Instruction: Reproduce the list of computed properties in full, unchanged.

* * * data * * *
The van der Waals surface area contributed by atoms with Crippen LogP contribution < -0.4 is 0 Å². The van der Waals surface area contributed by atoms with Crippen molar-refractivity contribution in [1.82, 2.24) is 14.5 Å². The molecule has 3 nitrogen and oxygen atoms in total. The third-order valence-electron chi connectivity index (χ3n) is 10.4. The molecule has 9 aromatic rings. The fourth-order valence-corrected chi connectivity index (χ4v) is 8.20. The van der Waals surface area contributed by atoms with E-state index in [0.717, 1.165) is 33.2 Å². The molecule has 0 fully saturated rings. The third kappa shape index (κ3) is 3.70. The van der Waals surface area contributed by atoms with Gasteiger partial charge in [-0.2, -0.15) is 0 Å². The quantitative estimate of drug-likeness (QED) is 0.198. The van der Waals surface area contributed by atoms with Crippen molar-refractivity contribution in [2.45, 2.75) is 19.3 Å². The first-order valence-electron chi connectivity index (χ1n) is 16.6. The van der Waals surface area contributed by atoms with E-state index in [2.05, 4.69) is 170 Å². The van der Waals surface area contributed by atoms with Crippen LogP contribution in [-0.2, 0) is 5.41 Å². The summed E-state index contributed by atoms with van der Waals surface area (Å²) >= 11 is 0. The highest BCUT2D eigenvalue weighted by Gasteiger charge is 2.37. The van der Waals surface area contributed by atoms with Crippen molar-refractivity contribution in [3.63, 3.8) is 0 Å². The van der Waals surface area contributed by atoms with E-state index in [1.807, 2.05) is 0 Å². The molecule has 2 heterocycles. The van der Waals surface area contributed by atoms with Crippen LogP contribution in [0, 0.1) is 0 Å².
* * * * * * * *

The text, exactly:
The van der Waals surface area contributed by atoms with Crippen LogP contribution < -0.4 is 0 Å². The van der Waals surface area contributed by atoms with Crippen molar-refractivity contribution in [1.82, 2.24) is 14.5 Å². The molecule has 3 nitrogen and oxygen atoms in total. The third-order valence-electron chi connectivity index (χ3n) is 10.4. The molecule has 9 aromatic rings. The fourth-order valence-corrected chi connectivity index (χ4v) is 8.20. The van der Waals surface area contributed by atoms with E-state index in [0.717, 1.165) is 33.2 Å². The molecule has 0 fully saturated rings. The third kappa shape index (κ3) is 3.70. The van der Waals surface area contributed by atoms with Gasteiger partial charge in [-0.2, -0.15) is 0 Å². The quantitative estimate of drug-likeness (QED) is 0.198. The van der Waals surface area contributed by atoms with Crippen molar-refractivity contribution in [2.45, 2.75) is 19.3 Å². The first-order valence-electron chi connectivity index (χ1n) is 16.6. The van der Waals surface area contributed by atoms with E-state index in [2.05, 4.69) is 170 Å². The van der Waals surface area contributed by atoms with Crippen LogP contribution in [-0.2, 0) is 5.41 Å². The summed E-state index contributed by atoms with van der Waals surface area (Å²) >= 11 is 0. The highest BCUT2D eigenvalue weighted by Gasteiger charge is 2.37. The van der Waals surface area contributed by atoms with Crippen molar-refractivity contribution in [3.63, 3.8) is 0 Å². The van der Waals surface area contributed by atoms with E-state index in [1.807, 2.05) is 0 Å². The molecule has 2 heterocycles. The van der Waals surface area contributed by atoms with Crippen LogP contribution in [0, 0.1) is 0 Å².